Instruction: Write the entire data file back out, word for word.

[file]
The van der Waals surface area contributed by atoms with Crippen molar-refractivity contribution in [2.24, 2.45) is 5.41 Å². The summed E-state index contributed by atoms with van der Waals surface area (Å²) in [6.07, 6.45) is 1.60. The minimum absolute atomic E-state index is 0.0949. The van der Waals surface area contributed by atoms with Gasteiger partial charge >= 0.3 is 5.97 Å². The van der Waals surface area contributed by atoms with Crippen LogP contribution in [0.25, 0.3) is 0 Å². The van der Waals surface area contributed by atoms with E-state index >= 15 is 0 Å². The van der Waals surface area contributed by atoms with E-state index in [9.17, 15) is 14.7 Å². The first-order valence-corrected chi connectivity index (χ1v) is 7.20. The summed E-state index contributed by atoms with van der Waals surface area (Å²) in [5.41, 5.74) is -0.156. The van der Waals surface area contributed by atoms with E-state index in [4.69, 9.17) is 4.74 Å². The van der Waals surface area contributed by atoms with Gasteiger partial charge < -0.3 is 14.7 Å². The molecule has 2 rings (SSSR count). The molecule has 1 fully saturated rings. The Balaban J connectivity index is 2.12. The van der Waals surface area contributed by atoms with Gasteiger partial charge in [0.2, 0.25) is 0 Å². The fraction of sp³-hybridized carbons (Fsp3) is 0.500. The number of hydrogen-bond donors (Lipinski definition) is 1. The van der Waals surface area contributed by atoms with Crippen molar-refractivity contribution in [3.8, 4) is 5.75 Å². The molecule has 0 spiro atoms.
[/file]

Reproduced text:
The van der Waals surface area contributed by atoms with Crippen molar-refractivity contribution in [2.24, 2.45) is 5.41 Å². The summed E-state index contributed by atoms with van der Waals surface area (Å²) in [6.07, 6.45) is 1.60. The minimum absolute atomic E-state index is 0.0949. The van der Waals surface area contributed by atoms with Gasteiger partial charge >= 0.3 is 5.97 Å². The van der Waals surface area contributed by atoms with Crippen LogP contribution in [0.25, 0.3) is 0 Å². The van der Waals surface area contributed by atoms with E-state index >= 15 is 0 Å². The van der Waals surface area contributed by atoms with E-state index in [9.17, 15) is 14.7 Å². The first-order valence-corrected chi connectivity index (χ1v) is 7.20. The summed E-state index contributed by atoms with van der Waals surface area (Å²) in [5.41, 5.74) is -0.156. The van der Waals surface area contributed by atoms with E-state index in [4.69, 9.17) is 4.74 Å². The van der Waals surface area contributed by atoms with Gasteiger partial charge < -0.3 is 14.7 Å². The molecule has 2 rings (SSSR count). The molecule has 1 fully saturated rings. The Balaban J connectivity index is 2.12. The van der Waals surface area contributed by atoms with Gasteiger partial charge in [0.2, 0.25) is 0 Å². The fraction of sp³-hybridized carbons (Fsp3) is 0.500. The number of hydrogen-bond donors (Lipinski definition) is 1. The van der Waals surface area contributed by atoms with Crippen molar-refractivity contribution in [3.8, 4) is 5.75 Å². The molecule has 0 spiro atoms.